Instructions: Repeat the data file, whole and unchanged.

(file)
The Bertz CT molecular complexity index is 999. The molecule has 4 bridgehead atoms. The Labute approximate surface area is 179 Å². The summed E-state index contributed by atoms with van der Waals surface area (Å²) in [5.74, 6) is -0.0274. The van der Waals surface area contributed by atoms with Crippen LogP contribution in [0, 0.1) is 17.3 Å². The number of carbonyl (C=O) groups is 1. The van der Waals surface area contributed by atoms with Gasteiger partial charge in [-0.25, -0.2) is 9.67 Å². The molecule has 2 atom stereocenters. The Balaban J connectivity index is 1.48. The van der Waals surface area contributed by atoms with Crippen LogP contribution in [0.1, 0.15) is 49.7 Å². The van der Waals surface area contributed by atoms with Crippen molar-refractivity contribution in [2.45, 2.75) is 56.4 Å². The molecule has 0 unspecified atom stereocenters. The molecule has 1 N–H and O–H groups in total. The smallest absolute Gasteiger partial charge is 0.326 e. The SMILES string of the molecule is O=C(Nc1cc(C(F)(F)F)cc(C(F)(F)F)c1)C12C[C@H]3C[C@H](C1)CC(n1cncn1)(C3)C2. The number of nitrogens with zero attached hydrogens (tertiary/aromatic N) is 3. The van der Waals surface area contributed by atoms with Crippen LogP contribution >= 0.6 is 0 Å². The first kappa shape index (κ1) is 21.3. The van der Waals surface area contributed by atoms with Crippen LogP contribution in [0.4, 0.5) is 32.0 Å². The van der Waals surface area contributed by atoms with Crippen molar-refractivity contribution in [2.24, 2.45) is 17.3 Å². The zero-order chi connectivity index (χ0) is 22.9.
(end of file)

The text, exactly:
The Bertz CT molecular complexity index is 999. The molecule has 4 bridgehead atoms. The Labute approximate surface area is 179 Å². The summed E-state index contributed by atoms with van der Waals surface area (Å²) in [5.74, 6) is -0.0274. The van der Waals surface area contributed by atoms with Crippen LogP contribution in [0, 0.1) is 17.3 Å². The number of carbonyl (C=O) groups is 1. The van der Waals surface area contributed by atoms with Gasteiger partial charge in [-0.25, -0.2) is 9.67 Å². The molecule has 2 atom stereocenters. The Balaban J connectivity index is 1.48. The van der Waals surface area contributed by atoms with Crippen LogP contribution in [0.1, 0.15) is 49.7 Å². The van der Waals surface area contributed by atoms with Crippen molar-refractivity contribution in [2.45, 2.75) is 56.4 Å². The molecule has 0 unspecified atom stereocenters. The molecule has 1 N–H and O–H groups in total. The smallest absolute Gasteiger partial charge is 0.326 e. The SMILES string of the molecule is O=C(Nc1cc(C(F)(F)F)cc(C(F)(F)F)c1)C12C[C@H]3C[C@H](C1)CC(n1cncn1)(C3)C2. The number of nitrogens with zero attached hydrogens (tertiary/aromatic N) is 3. The van der Waals surface area contributed by atoms with Crippen LogP contribution >= 0.6 is 0 Å². The first kappa shape index (κ1) is 21.3. The van der Waals surface area contributed by atoms with Crippen LogP contribution in [0.4, 0.5) is 32.0 Å². The van der Waals surface area contributed by atoms with Crippen molar-refractivity contribution in [2.24, 2.45) is 17.3 Å². The zero-order chi connectivity index (χ0) is 22.9.